Hamlin, Kyle, Johnson enter Chase rolling; Gordon, not so much

RICHMOND, Va. — On a night where the Chase contenders could have showed up, phoned in 400 laps and jetted off to prep for next week's opener at Loudon, NASCAR's leading lights did nothing of the sort. And the last man in made sure that when he got into the Chase, he did so at full speed.

Denny Hamlin and Jimmie Johnson, the two points leaders coming into Saturday night's Air Guard 400, traded the lead back and forth, with Kyle Busch challenging as well. Meanwhile, Clint Bowyer, the man whom we were constantly reminded was "the only man with something to lose," made sure that he hammered down any doubts about his ability to close out his Chase-worthy year by hanging around the front all night long and keeping his key challengers — Ryan Newman, Jamie McMurray and Mark Martin — several turns behind him.

"Being in the Chase speaks volumes about these boys [on the 33 team]," Bowyer said. "We got down early [in the season], but we dug deep and stepped up."

He noted the oddity of having his hauler parked right next to Newman's, and the way that both his team and the 39's mixed throughout the weekend. "His wife gave me a$50 dollar bill and two peanuts before the race," Bowyer said, laughing at the traditional symbols of bad luck in the pits. "But I told her I wasgoing to take her money and her Chase spot and luckily we did."

With Bowyer slicing the last bit of drama out of the night, Richmond became a statement race. Each of the conventional-wisdom prospective champions — Hamlin, Johnson, Carl Edwards, Kyle Busch, Kevin Harvick — spent time at or very near the front. And in the end, it was Hamlin stamping his name on the 2010 regular season, posting more wins — six — than anyone else, and brushing away the last of Harvick's regular-season lead.

At the other end of the spectrum, several drivers indicated that they're most certainly not riding a high wave of momentum going into the Chase. Leading that contingent is Jeff Gordon, who dropped from second place in the Chase to last, with the points reset, by failing to win a race all season. It was an ugly evening for Gordon, who never looked comfortable, and not the way he wanted to go into the Chase. Similarly, Greg Biffle, Matt Kenseth and Jeff Burton all limped or edged their way out of the regular season.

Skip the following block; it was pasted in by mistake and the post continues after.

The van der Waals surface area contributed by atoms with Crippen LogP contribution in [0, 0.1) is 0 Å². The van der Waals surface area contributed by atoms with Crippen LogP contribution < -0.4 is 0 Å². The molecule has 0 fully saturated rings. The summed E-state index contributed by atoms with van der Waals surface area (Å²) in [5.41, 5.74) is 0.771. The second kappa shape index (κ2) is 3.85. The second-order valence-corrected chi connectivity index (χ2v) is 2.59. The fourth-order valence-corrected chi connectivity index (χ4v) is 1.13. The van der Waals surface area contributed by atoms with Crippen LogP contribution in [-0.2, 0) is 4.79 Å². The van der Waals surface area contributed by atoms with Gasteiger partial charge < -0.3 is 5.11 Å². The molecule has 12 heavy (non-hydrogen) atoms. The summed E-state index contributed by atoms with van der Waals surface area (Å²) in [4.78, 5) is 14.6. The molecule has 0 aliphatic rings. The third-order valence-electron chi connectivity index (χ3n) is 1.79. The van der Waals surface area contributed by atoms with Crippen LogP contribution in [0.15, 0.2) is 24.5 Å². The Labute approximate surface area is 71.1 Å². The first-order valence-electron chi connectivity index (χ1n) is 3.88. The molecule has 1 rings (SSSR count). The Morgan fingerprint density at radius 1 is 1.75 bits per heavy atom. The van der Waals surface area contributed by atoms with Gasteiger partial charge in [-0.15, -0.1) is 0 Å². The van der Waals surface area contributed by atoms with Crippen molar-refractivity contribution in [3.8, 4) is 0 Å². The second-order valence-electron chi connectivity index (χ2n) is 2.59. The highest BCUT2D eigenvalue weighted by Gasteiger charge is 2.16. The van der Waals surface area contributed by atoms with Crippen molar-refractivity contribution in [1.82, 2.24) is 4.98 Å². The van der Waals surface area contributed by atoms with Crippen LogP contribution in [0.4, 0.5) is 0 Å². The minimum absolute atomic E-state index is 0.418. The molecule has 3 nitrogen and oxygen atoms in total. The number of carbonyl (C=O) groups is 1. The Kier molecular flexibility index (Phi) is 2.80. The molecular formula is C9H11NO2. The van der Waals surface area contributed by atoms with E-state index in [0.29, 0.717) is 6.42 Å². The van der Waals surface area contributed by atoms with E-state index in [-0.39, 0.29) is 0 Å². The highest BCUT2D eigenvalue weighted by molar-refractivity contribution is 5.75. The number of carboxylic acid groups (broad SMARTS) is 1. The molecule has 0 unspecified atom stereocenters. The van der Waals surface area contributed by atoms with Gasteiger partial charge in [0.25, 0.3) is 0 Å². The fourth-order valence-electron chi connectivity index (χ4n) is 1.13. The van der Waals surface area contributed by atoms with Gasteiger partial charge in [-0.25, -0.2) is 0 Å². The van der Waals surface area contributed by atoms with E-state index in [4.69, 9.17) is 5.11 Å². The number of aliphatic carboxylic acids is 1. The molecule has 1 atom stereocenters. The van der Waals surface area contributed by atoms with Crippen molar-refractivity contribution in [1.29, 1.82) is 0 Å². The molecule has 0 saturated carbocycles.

So now, Hamlin enters the Chase with 5,060 points, marking a 10-point lead over Johnson. Twenty points behind Johnson sit Harvick, the regular-season points leader, and Kyle Busch. Brother Kurt sits at 5,020 points; Tony Stewart and Greg Biffle have 5,010 points; Gordon, Edwards, Burton, Kenseth and Bowyer all finish the season with a zero-win 5,000 points.

"You've got five or six guys who could win a championship," Johnson said. "Outside of that, you've got guys who are finding their cars. ... You've had some streaky guys, then the 29 who's been really consistent, and the 24, who's been kind of consistent. I think everybody has it in them [to win]."

"I hope you guys are ready for a good 10 weeks," Hamlin said on the radio immediately after the win.

And he's right — this could be a hell of a Chase, with no clear favorite. Clearly, there's a divide between the can-dos and the probably-won't-dos, and at the top of the can-do list is Hamlin. He runs in streaks, and if this win marks the start of a run like the one he had starting in early March — when he rolled out five wins in 11 races — the reign of Jimmie Johnson could be coming to a close.

But if that's going to happen, Hamlin's going to have a fight on his hands. Johnson had spent most of the last couple months in an uncharacteristically uncertain mode, but two straight third-place finishes at Atlanta and Richmond indicate that he's all ready to challenge for a fifth straight title — even if his competitors aren't conceding anything to him.

"Superman still has his cape," Bowyer said, speaking of Johnson, "but it's a lot shorter this year than it's been in the past."

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